Alarming Rise in Eating Disorders during COVID-19

It is with no doubt that 2020 has been a chaotic, rough year for the majority of the population. The extremes of the situation has resulted in an alarming rise in the number of mental health cases, and data from the UCL COVID-19 social study states that 90,000 adults in UK has been monitored symptoms of anxiety and depression during lockdown. However, among many mental health issues, eating disorder has been one of the major concerns, as pressure to stay indoors has started to put focus on people's diet and activeness, especially in teenagers.

According to data from the NHS, the number of young people starting eating disorder treatment has risen from 328 to 625, nearly doubling from the beginning of the year. Having easy access to the kitchen, where there are shelves full of groceries from the panic-buying, can easily cause people to develop unhealthy habits. The rules of lockdown restricts sports events and training, which also leads to a decrease in physical activity.

An eating disorder is not simply overeating one or two pieces more of chocolate, pizza or sweets when on a diet: it is a psychological, unhealthy obsession with certain foods, causing one to excessively restrict, binge or purge. The reason why eating disorders has risen in teenagers in particular this year,  is because eating disorders and emotion is closely interlinked, and the overwhelming feeling of being out of control, stress, boredom and depression often leads to changes in eating habits.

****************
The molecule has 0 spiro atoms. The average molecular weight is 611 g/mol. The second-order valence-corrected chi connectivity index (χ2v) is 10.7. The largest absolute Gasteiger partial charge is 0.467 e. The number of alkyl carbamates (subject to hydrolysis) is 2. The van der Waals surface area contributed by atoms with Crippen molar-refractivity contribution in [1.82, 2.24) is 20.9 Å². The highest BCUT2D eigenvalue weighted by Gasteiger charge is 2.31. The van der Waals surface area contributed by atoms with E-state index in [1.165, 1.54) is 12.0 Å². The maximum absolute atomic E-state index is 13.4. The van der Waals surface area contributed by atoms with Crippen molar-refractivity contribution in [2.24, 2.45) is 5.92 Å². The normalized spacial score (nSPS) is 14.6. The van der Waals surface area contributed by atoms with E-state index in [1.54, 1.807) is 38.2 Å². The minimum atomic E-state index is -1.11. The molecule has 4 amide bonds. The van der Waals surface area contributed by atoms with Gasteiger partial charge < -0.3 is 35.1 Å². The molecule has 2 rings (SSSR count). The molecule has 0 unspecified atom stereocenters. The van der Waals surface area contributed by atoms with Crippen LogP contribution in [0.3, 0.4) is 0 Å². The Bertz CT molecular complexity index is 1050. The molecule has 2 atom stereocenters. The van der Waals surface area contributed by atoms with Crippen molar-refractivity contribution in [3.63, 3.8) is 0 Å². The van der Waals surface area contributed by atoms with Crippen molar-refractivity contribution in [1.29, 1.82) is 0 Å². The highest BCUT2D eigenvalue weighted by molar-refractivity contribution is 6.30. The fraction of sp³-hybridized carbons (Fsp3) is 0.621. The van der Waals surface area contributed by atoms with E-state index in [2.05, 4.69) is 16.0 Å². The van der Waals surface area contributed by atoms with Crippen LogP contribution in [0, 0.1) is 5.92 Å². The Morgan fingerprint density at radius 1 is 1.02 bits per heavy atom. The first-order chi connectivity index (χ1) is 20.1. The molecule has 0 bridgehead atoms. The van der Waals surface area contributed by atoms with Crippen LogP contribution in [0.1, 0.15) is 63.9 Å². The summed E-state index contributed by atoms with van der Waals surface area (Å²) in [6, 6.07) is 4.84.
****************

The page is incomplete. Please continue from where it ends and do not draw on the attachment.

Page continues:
Undoubtedly, there is also more pressure on having certain body figures amongst teenagers, which could result in calorie-tracking, over-exercising  and restricting without proper understanding and knowledge from professional dietitians. Although feeling stressed and out of control is completely normal during these times, parents and guardians must start paying attention to their daughters' and sons' eating habits and their emotional stability, as long-term eating disorders can lead to permanent damage to their growth and metabolism.

Alternatively, individuals should also self-assess and reflect on their relationship with food recently, as it is easier to recover from eating disorders the faster one starts receiving treatment.